RENO, Nev. (AP) - Farmers and ranchers dependent on water in an
irrigation canal that burst and flooded Fernley in January scored at least a temporary victory Thursday with a federal court order that allows canal flows to continue at the current rate at least until next week.
U.S. District Judge Lloyd George ruled the flows can continue at up to 350 cubic feet per second but ordered daily inspections of the earthen canal to guard against a failure like the one that flooded up to 600 homes about 30 miles east of Reno on Jan. 5.
Lawyers for hundreds of the flood victims are seeking a temporary restraining order to cut the flows to 250 cfs based on their experts' belief there's a high likelihood flows any greater than that will cause another breach in the 105-year-old canal.
Officials for the Truckee Carson Irrigation District who operate the canal for the U.S. Bureau of Reclamation argue that move would have a significant economic impact on about 2,000 farmers and ranchers who already are faced with less-than-normal water supplies for their crops and livestock this summer.
George heard five hours of testimony on the matter in federal court in Reno on Tuesday and continued the hearing to next Tuesday, when he intends to make a permanent decision on the request to restrict flows.
His temporary ruling, signed late Wednesday and made public on Thursday, marks a victory for the region's agricultural community, said Dave Overvold, TCID's project manager.
Water users already are looking at a 20 percent reduction in normal supplies with flows at the 350 cfs level in the canal with a maximum capacity of 750 cfs, Overvold said.
Dropping flows to 250 cfs would result in a reduction of about another 25 percent down to 144,000 acre feet of water compared to a normal year of 271,000 acre feet, he said.
An acre foot of water is equal to the amount of water that covers an acre in 1 foot of water. The 32-mile Truckee Canal diverts water from the Truckee River at Derby Dam east of Reno, past Fernley and on southeast to the Lahontan Reservoir for storage.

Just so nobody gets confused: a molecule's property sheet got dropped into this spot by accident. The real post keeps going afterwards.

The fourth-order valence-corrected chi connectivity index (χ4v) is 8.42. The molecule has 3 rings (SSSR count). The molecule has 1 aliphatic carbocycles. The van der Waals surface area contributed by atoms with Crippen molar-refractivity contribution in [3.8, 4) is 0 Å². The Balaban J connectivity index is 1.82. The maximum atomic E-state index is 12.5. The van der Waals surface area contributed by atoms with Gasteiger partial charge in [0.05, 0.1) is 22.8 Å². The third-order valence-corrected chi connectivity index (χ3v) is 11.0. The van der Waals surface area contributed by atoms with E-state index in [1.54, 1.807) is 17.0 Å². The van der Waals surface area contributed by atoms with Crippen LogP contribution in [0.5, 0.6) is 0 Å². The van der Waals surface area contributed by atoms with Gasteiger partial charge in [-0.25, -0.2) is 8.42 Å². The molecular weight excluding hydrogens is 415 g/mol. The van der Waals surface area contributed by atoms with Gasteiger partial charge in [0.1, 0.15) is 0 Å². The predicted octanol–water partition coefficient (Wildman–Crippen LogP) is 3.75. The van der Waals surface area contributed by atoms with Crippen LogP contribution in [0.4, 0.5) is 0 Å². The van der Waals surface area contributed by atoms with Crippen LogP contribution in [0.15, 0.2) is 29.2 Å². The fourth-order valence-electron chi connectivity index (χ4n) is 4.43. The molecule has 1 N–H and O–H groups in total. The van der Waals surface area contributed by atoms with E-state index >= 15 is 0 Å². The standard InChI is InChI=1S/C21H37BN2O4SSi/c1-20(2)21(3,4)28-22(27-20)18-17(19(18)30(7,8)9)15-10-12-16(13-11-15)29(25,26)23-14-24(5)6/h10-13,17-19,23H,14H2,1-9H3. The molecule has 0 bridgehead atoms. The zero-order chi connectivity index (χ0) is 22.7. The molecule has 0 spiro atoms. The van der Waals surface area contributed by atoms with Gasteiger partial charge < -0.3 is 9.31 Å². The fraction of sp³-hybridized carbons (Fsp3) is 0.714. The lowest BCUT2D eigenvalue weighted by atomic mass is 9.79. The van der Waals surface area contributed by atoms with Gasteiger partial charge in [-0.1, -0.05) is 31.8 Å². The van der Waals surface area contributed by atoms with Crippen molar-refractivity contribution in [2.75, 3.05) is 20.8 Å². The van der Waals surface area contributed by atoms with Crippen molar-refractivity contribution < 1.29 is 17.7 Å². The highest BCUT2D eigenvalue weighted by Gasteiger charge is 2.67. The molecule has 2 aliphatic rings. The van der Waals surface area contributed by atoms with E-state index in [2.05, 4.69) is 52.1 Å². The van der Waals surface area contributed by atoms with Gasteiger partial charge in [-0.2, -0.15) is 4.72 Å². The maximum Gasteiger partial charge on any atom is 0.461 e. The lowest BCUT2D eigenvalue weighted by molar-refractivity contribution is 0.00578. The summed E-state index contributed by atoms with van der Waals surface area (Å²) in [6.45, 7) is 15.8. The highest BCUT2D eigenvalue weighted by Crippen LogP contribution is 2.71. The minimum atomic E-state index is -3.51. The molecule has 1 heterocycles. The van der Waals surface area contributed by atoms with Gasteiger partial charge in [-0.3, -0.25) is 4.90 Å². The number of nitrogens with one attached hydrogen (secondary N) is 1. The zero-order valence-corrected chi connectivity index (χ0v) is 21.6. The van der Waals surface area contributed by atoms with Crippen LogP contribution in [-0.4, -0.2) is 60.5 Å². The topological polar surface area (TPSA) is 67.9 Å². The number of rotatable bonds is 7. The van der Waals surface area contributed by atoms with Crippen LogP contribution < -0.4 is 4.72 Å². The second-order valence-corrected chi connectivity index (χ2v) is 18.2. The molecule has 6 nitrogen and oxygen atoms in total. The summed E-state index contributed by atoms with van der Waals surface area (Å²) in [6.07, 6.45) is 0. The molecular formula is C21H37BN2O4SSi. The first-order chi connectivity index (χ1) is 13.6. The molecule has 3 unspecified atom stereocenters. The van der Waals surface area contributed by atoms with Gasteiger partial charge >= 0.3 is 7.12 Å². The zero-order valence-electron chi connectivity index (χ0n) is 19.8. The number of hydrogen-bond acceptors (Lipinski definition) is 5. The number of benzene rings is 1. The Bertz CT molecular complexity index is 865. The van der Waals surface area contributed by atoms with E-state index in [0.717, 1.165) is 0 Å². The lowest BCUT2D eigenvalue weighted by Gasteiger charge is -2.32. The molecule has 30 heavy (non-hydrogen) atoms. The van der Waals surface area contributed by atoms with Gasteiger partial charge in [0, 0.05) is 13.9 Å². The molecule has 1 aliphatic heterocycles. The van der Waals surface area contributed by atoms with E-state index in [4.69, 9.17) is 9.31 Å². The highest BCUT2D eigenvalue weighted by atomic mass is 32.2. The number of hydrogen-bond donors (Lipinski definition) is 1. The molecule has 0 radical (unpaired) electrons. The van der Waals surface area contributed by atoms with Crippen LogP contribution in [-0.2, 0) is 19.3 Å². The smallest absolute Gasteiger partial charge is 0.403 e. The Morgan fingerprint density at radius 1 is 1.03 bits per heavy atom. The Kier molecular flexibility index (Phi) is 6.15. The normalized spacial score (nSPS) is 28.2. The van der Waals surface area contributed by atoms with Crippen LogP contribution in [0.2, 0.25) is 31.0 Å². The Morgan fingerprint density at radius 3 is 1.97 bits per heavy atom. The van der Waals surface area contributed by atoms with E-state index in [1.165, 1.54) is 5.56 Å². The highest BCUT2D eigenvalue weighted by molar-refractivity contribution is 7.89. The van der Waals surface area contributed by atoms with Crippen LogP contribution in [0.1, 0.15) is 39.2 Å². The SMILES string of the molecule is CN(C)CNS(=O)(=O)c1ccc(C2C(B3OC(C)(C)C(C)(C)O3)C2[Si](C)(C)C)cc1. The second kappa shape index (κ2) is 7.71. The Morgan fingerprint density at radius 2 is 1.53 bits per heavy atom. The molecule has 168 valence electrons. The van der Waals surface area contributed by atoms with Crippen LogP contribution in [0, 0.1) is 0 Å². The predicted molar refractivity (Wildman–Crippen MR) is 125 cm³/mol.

The Bureau of Reclamation's investigation into the breach determined rodent burrows were the primary cause, but the flood victims say in a series of lawsuits that experts have concluded the failure was due to "historical negligence" by the bureau and the TCID.
Bob Hager, a Reno lawyer representing flood victims in a lawsuit against TCID and the bureau, had a mixed reaction to the judge's ruling. He noted that Overvold admitted in court on Tuesday that in recent weeks the irrigation district had exceeded the 350 cfs limit the bureau has imposed on the flows.
"The good news is that TCID and BOR will no longer be allowed to put more than 350 cfs in the canal like they did five days out of eight from May 15 through May 25," Hager said, including a peak of 395 cfs on May 19.
"Now if they did that, it would be in violation of a court order. Previously they were only in violation of an order from the bureau," he said.
"The bad news is it is basically on the honor system, which is trusting the same guys who allowed the water (upstream from the Truckee River) to continue to run into the canal for nine hours."
Hager said the daily inspections are designed by the court totry to protect the public.
"So that is terrific the court is requiring that. But our concern, again, is those daily inspections are going to be performed by people my clients don't trust," he said.
Hager said he remained optimistic the judge would order a reduction in flows next week.
"The judge has only heard a portion of the evidence. I think the important thing is that given what he has heard so far, the judge is clearly concerned about the safety and welfare of the people of fernley and trying to balance that concern and the safety issues with the desire for as much water as possible by TCID."
(Copyright 2008 by The Associated Press. All Rights Reserved.)